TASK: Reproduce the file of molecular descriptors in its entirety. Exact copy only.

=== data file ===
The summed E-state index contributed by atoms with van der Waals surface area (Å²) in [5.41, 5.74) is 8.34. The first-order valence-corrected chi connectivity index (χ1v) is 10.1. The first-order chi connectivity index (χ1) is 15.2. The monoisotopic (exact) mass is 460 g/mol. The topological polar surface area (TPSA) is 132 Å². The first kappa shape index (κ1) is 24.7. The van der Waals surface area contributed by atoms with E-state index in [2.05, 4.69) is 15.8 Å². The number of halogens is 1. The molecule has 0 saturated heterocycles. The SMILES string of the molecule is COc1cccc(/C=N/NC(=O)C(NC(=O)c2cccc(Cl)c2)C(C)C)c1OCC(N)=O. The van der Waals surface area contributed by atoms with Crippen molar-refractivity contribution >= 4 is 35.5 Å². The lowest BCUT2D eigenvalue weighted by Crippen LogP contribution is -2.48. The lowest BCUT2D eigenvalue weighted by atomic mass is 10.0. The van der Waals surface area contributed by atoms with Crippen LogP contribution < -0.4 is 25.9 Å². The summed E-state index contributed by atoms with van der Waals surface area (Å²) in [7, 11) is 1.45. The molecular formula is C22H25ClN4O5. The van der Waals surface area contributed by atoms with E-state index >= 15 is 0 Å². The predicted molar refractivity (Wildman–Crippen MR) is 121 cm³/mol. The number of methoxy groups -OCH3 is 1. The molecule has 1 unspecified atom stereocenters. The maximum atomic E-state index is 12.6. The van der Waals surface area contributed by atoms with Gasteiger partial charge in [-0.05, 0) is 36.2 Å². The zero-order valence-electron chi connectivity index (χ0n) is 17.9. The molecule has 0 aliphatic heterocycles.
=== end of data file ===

The summed E-state index contributed by atoms with van der Waals surface area (Å²) in [5.41, 5.74) is 8.34. The first-order valence-corrected chi connectivity index (χ1v) is 10.1. The first-order chi connectivity index (χ1) is 15.2. The monoisotopic (exact) mass is 460 g/mol. The topological polar surface area (TPSA) is 132 Å². The first kappa shape index (κ1) is 24.7. The van der Waals surface area contributed by atoms with E-state index in [2.05, 4.69) is 15.8 Å². The number of halogens is 1. The molecule has 0 saturated heterocycles. The SMILES string of the molecule is COc1cccc(/C=N/NC(=O)C(NC(=O)c2cccc(Cl)c2)C(C)C)c1OCC(N)=O. The van der Waals surface area contributed by atoms with Crippen molar-refractivity contribution >= 4 is 35.5 Å². The lowest BCUT2D eigenvalue weighted by Crippen LogP contribution is -2.48. The lowest BCUT2D eigenvalue weighted by atomic mass is 10.0. The van der Waals surface area contributed by atoms with Crippen LogP contribution < -0.4 is 25.9 Å². The summed E-state index contributed by atoms with van der Waals surface area (Å²) in [7, 11) is 1.45. The molecular formula is C22H25ClN4O5. The van der Waals surface area contributed by atoms with E-state index >= 15 is 0 Å². The predicted molar refractivity (Wildman–Crippen MR) is 121 cm³/mol. The number of methoxy groups -OCH3 is 1. The molecule has 1 unspecified atom stereocenters. The maximum atomic E-state index is 12.6. The van der Waals surface area contributed by atoms with Gasteiger partial charge in [-0.05, 0) is 36.2 Å². The zero-order valence-electron chi connectivity index (χ0n) is 17.9. The molecule has 0 aliphatic heterocycles.